So, outdoor recreation is a ‘White Privilege’ now? What’s next, breathing?
In a truly bizarre article in Everyday Feminism, Emily Zak claims that Outdoor Recreation isn’t available to everyone. She goes so far as to say that enjoying the outdoors can be elitist, ableist, racist, misogynist, fatphobic, and a ‘white privilege’.
(Let’s hope she warmed up before making those stretches…)
Let’s dig into this pile of crap. (Lord, help us!):
Unlike going to the movies, eating at a restaurant, or other “luxuries,” spending time in nature seems free. But not everyone has equal access.
As with travel, marginalized groups face a lot of barriers to outdoor recreation. This leaves the different types of outdoor fun to privileged folks…
…Like a lot of white people, I learned to ignore the whiteness of myself and other outdoor enthusiasts around me. I didn’t hear backpackers saying overtly racist things or see jerks physically blocking people of color from the trails, so I paid the homogeneity no mind.
It’s easy to overlook inequality when it’s systemic. It’s even easier when we benefit.
Ambreen Tariq runs Brown People Camping, an Instagram account that promotes diversity in public lands. She says she can feel like an outsider hiking and camping as a Muslim woman of color and immigrant…
…We need to acknowledge outdoor recreation’s lack of diversity and inclusion…
…We forget that society’s hierarchies of race, gender identity, sexual orientation, body size, and economic class don’t magically disappear in the forest.
This is going to be painful, isn’t it?
Zak lays out her reasons in point form:
1. You need Equipment.
And that’s apparently ‘elitist’.
Here are her reasons:
Our society treats nature as something we can enjoy independent of capitalism…
…We’ve created a culture of elitism around the outdoors, led by wealthy gear heads.
The Minnesota Land Trust’s Hansi Johnson, who’s white, recalls how he used to see people wearing jeans and flannel cross-country skiing growing up – a rare sight today.
Even if folks push past mainstream narratives and seek more affordable gear, cost is still a factor for low-income people…
…Those who make outdoor activities cheap often have a support system behind them…
…This system reveals deeply entrenched classism. Ignoring it isn’t going to make it go away…
2. Outdoor Gear doesn’t fit everyone.
This is ‘fatphobic’ according to Zak.
Fitness culture overall reeks of fat-shaming, for one, which is reflected in workout clothing offerings…
…For those who’d prefer cycling: Only last year did anyone think to build a bike for someone who’s heavier than 300 pounds.
Are you serious?
Heavier than 300 pounds?
Stop here and imagine what that would look like for a second.
She also says that we need to ‘hold companies accountable’ for their ‘limited views on body size’.
You mean like historically standard body sizes?
Or do we need to make spandex that would fit Shamu?
3. Access to Natural Spaces is ‘Tangled in Historic Privilege and Oppression’
Here we go…
In principle, public lands belong to all of us. In reality, select people get to enjoy it…
…On Tavis Smiley, a PBS show hosted by Tavis Smiley, Finney reminds us that people of color do have a connection to natural spaces, but some of that land was stolen from them:
” …whether it’s the 400,000 acres of land that were originally given to freed enslaved Africans and then taken away, whether it’s all the native people that had to be removed from land in order for the Homestead Act to make sense, and then give it to European immigrants so that they could have their own plot of land.”…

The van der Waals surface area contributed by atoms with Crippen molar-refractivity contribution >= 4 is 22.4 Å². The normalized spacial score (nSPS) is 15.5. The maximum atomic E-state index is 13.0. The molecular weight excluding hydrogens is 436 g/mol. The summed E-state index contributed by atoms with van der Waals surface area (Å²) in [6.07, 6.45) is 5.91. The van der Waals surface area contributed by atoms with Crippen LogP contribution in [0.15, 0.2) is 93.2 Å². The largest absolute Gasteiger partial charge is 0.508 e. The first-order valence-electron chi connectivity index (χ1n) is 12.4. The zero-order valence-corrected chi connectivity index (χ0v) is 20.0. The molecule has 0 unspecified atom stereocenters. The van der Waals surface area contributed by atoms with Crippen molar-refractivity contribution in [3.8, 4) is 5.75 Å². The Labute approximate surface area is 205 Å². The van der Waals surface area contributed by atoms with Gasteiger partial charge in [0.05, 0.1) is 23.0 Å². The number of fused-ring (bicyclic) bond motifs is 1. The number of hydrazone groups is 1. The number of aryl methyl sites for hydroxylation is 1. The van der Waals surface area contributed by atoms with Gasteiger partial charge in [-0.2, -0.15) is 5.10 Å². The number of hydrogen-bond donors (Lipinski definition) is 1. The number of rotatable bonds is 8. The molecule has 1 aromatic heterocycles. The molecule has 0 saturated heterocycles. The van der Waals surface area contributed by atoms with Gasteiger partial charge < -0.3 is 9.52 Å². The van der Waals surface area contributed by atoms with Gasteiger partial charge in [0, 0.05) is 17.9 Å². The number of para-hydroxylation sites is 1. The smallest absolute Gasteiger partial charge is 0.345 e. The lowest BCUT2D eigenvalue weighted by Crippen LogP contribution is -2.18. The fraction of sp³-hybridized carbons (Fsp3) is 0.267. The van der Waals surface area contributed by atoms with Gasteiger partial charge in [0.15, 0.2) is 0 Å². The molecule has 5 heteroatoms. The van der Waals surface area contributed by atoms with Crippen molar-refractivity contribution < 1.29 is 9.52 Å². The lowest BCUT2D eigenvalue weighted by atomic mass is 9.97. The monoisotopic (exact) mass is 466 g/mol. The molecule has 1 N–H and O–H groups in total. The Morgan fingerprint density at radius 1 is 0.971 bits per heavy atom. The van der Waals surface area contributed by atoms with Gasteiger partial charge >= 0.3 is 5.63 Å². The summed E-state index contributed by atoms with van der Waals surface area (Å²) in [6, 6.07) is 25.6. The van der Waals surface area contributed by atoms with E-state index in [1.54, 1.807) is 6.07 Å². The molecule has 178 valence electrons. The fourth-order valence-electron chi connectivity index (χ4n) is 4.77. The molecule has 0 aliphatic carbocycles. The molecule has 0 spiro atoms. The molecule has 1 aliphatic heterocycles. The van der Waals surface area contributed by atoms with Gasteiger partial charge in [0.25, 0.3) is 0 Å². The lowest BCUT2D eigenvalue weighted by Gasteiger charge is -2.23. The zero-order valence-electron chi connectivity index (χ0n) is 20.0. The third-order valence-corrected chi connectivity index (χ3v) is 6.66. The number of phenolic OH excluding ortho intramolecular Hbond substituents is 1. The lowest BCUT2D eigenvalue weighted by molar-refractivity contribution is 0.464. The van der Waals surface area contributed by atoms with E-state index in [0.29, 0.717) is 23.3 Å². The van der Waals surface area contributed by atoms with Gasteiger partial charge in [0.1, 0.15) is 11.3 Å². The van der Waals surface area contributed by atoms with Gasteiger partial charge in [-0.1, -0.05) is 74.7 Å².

…Many national parks and public lands were built on colonized lands. Even US National Parks reflect colonialism, where white leaders ignored Indigenous people in the area to establish.
Our society leverages natural spaces as a tool for capitalism and colonialism, while at the same time touted them as apolitical, free, and pure.
4. You need to know that Outdoor Recreation is an option
This is the old canard that you need to see people that look like you doing whatever it is.
So, to get more black people camping, let’s say, you have to have black people camping. Because the world is viewed in a filter of race to these people. It’s so ridiculous!
Media paint a homogenous picture of who enjoys the outdoors, as well. They’re typically white, male, cisgender, slender, able-bodied, and assumed straight. Lore about Daniel Boone and mountain men perpetuate this image.
As Tariq notes to Outside, “It’s hard to see yourself in the outdoor community if you don’t physically see others like you, and you definitely aren’t seeing it in advertising.”..
…For example, society doesn’t socialize women and femmes to be physically strong like it does with men. This reflects toxic binary expectations we have about gender that need to be changed.
5. The Day-to-Day Culture Around Outdoor Recreation Is Exclusive
Here comes the ‘white privilege’… and everything else she left out.
Even when folks manage to go out and climb rocks, kayak a river, or bike down a mountain, people are still subject to unfair stereotyping and microaggressions…
…On top of racism, rape culture persists.
Many outdoor jobs, like wildland firefighting and logging, remain hyper-masculine and painfully heteronormative…
…For those of us who manage to get outside, we need to go beyond calling ourselves lucky. We need to understand ourselves as privileged.
Nature doesn’t have to be a rich, white playground.
However, structures humans put in place – capitalism, colonialism, racism, sexism, and ableism – allow some people to access the outdoors and force others home.
Wouldn’t it be sad to live in that angry, angry little mind?
No wonder they’re constantly protesting.
The whole damn world is against them.
Even the freaking outdoors.
Remember this the next time you take a walk in the woods, or visit a state park:
Feminists like Emily Zak believe that you’re exerting your ‘white privilege’ to do so.